David Bornstein in the NY Times Fixes column recently referred to social innovation as part of a “breakthrough – maybe even a new Enlightenment.” He believes it is creating new and lasting change that is unprecedented in the social sector.
But, social innovation faces an undeniable limitation: it is merely a tool. And, like any tool, its impact is determined by the vision of those who use it. Great architecture isn’t created by hammers. It’s created by architects and carpenters with highly developed vision.
For the past few years, much of the investment in the social sector has been in building better social change tools and teaching people about them. It’s assumed that if we build just the right model of micro-finance or social entrepreneurship, we’ll end poverty, empower women, and create environmental sustainability.
Sadly, this isn’t true. Until we invest in developing social sector leaders with exceptional vision, we will not see the more just and equitable society that supporters of social innovation claim is on the horizon.
Social Innovation Is Just a Tool
To be fair, social innovation is a remarkable tool. Actually, it’s a set of tools built on the idea that business principles and social missions can be merged. This merger can create self-sustaining ventures with high social impact. It’s revolutionary because it alleviates barriers for social sector organizations. It reduces dependency on donations. It incentivizes businesses to meet the needs of the “bottom of the pyramid” by creating profit for those that do. It empowers the “poor” as consumers who determine which products and services meet their needs best. You’ve probably heard of micro-finance, micro-enterprise, impact investing, and social entrepreneurship — all are social innovations.
How does this play out in the real world? Proponents of social innovation often point to micro-finance. Muhammad Yunus and the Grameen Bank pioneered micro-finance to bring financial tools and opportunities to the fiscally destitute. Grameen’s monthly report from August 2012 shows over $12 billion borrowed by 8.3 million clients since the bank’s founding. Of those clients, 96% are women. Plus, Grameen turns a healthy profit. It’s 2010 audit shows over $9.2 million in annual profit. Clearly, Grameen has seen organizational success.
In 2006, Professor Yunus was awarded the Nobel Peace Prize for this work. With various studies showing positive impact on childhood mortality, empowerment of women, and poverty alleviation, Grameen’s success at solving societal ills and meeting critical needs is often used as the benchmark of how social innovation changes the world.
Sadly, it’s not true.
Social innovation is not the cause of those gains. It’s a tool used in the process of creating those gains. The real cause of Grameen’s positive social impact is Professor Yunus.
The Vision and Intent of Social Change Leaders
In Banker to the Poor, Yunus’ book chronicling the development of micro-finance and Grameen, it is clear that he is not simply a banker meeting women’s need for financial products. His impact was the result of his highly developed vision as a social change leader, not his exceptional economic prowess. His vision included carefully developed values that define a more just and equitable society. It included an ethical and effective path to creating meaningful impact. His vision also included a critical understanding of his role in reshaping society, acknowledging his strengths and limitations. It was this vision that guided his work developing and implementing micro-finance as a social change leader.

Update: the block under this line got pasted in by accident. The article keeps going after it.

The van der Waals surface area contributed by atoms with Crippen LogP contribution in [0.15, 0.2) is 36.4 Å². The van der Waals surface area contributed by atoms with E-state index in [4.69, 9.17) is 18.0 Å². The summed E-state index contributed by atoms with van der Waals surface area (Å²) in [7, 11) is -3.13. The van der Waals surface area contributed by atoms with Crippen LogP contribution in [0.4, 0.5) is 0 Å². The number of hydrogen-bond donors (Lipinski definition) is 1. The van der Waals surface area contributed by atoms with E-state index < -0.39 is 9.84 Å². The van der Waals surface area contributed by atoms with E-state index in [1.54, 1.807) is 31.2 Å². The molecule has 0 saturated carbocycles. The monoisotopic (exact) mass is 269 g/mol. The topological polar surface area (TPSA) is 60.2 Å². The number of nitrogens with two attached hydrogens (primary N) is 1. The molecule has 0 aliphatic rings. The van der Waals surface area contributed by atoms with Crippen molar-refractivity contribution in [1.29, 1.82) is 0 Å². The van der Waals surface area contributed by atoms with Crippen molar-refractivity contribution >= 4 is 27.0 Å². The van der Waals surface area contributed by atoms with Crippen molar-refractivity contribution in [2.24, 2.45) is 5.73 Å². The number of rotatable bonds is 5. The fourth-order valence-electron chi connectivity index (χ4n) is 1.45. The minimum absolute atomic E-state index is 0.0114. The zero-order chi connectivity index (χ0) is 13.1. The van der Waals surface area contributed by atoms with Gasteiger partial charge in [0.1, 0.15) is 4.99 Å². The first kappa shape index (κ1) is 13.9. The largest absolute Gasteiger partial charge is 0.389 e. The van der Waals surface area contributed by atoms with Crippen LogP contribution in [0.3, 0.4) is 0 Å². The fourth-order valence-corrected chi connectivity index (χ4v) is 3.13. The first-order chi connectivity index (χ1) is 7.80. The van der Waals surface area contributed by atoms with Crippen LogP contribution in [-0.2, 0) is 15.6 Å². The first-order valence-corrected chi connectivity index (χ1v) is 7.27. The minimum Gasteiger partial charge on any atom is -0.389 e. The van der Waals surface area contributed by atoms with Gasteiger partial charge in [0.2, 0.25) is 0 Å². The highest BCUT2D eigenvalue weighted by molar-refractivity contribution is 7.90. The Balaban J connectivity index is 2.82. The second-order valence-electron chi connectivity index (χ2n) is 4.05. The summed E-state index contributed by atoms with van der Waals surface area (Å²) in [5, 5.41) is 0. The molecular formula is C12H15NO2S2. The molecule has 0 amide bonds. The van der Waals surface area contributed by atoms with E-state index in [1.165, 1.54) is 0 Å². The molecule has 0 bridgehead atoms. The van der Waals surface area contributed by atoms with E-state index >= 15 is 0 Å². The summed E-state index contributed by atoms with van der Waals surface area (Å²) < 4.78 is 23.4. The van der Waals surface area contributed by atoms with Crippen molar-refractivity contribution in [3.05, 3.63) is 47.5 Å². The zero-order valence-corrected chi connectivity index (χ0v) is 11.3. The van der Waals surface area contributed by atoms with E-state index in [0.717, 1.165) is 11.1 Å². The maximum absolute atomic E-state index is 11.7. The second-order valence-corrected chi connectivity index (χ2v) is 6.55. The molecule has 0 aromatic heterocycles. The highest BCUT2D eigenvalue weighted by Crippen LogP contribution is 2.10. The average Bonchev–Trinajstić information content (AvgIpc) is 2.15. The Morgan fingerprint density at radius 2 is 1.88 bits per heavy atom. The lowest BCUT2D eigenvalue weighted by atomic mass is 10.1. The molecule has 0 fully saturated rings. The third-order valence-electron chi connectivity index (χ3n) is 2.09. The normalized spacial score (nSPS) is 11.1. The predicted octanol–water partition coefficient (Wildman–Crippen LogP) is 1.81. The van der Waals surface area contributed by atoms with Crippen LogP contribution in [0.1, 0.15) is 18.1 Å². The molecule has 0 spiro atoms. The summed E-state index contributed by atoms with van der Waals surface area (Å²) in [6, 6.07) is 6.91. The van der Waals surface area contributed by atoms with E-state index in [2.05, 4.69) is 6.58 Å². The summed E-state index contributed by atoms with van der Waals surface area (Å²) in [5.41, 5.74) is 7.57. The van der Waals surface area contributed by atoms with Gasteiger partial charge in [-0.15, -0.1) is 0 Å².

Professor Yunus’ vision defined his approach in key ways. He was humble, leading him, as a college professor, to enter slums with the understanding that the inhabitants knew more about their needs than he did. He exhibited grace, allowing him to collaborate with women in a male dominated society and develop a tool that was respectful of their values, culture, and desires. He relied on trust in the human dignity of the “destitute,” leading to the creation of self-regulating lending circles with repayment rates unmatched in the banking community. It was Professor Yunus’ highly developed vision that created impact worthy of a Nobel Peace Prize, not the tool of micro-finance.
Not convinced? Consider the slew of micro-finance institutions noted for causing harm to their borrowers here and here. Wielding the same social innovation tool as Yunus, lenders around the world have hurt those who micro-finance was designed to help. Some have created profits for the lenders but no positive, lasting social impact. Abhijit Banerjee and Esther Duflo expound upon the failings of lenders in Poor Economics, pointing to the poor vision of some social innovators leading to usurious practices which further impoverished borrowers.
Without social change leaders with highly developed vision, tools like social innovation can cause more harm than good. If we want to create impact in our society that moves the needle significantly toward justice and equity, we must invest in the development of social change leaders with the vision to wield tools effectively.
The second in this series of posts explores the factors that shape the vision that defines exceptional social change leadership. The final post in the series examines Thinking Beyond Borders’ international education programs as models for developing those leaders. Stay tuned…
Subscribe to this blog to receive upcoming posts in this series. This blog is authored by Robin Pendoley, Founder & CEO of Thinking Beyond Borders, a non-profit offering gap year programs that create social change leaders.